The value and importance of ethical leadership cannot be overestimated.
As role models, they effectively set the ethical standards of the organisation by the values they demonstrate, by what they say and do, and by what they don’t say and do. But are there enough ethical leaders?
Focusing on initiatives to develop more ethical leaders is a sound approach – provided it is not undermined by restrictive assumptions. A primary assumption arises out of leadership being associated with a small group of individuals at the top of an organisation.
This easily translates into the view that leadership exists only in certain people, which denies the recognition that leadership exists at all levels in an organisation.
It also limits leadership to the few, as opposed to shared leadership which benefits from leadership from many more people.
An allied view is that only a few select people have leadership potential. This results in a limited development focus: Only a few potential leaders are developed, rather than developing the leadership potential in everyone.
A further assumption was well articulated by Peter Senge, who acknowledged that “when things are going poorly and when things become desperate we can easily find ourselves waiting for a great leader to rescue us”.
This outward focus of looking for someone else to be the ethical leader misses the bigger question, namely, what are we able to contribute? Taking personal responsibility for exercising ethical leadership in your sphere of influence can make a difference.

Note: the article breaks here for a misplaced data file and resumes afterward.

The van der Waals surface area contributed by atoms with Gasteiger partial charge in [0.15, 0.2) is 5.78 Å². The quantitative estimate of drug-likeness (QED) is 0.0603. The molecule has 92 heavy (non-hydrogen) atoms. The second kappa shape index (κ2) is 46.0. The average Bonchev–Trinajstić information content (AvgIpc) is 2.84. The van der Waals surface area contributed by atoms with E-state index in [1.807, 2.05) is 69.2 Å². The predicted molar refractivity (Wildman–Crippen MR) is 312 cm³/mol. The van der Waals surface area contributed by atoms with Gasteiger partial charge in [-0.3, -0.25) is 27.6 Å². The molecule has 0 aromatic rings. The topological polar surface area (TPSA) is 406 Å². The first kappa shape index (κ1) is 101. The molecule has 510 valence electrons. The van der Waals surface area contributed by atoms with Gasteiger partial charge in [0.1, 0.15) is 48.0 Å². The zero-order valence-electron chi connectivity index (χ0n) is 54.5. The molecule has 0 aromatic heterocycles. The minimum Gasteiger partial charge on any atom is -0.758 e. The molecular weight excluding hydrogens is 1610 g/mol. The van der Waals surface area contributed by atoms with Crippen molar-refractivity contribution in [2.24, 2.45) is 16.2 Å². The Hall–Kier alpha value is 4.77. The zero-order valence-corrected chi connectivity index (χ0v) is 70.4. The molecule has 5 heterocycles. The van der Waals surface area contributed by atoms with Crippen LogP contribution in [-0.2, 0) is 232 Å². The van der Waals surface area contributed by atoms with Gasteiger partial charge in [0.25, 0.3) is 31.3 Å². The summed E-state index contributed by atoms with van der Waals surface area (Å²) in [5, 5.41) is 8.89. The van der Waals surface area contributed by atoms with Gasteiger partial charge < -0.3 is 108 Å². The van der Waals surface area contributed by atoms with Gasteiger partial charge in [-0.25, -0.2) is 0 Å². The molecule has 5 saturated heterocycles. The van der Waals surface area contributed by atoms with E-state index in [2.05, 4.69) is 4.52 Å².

To paraphrase Mahatma Gandhi’s view that “we need to be the change we wish to see in the world”: we need to be the ethical leader we wish to follow.
This view coupled to the acceptance that leadership exists in everyone and that shared leadership is optimal can make a noteworthy difference.
Traditional approaches to developing leadership include leadership courses, leadership development programmes, executive coaching and succession-planning initiatives.
All of these can add value provided they are underpinned by the following behaviours which are core to fostering more ethical leadership:
l Live your values: Living the crucial moral values in the workplace – such as honesty, integrity, fairness, respect, care, responsibility and accountability – entails a personal commitment to the values which is evident in all your decisions and actions.
l Live the organisation’s culture: Leaders who live the organisation’s culture offer visible behavioural support for the way things should be done in the workplace.
l Comply with and support applicable legislation, rules and regulations: The law should be viewed as a minimum standard, and good leaders should aspire to do more than the bare minimum.
l Follow the golden rule to do to others as you would like them to do to you: The philosophy of reversibility is a well-recognised approach ensuring that the views of others are taken into account.
l Lead to empower others, not just for self: Good, ethical leadership aims to empower others and to better enable them to be leaders. Leaders should enhance and uplift the ethics around them, in their teams, departments, businesses, families or communities.
l Cynthia Schoeman is MD of Ethics Monitoring & Management Services, who developed The Ethics Monitor, an online survey enabling leaders to measure, monitor and manage their organisation’s ethical status. Call 011 447 7661, e-mail [email protected] or visit www.ethicsmonitor.co.za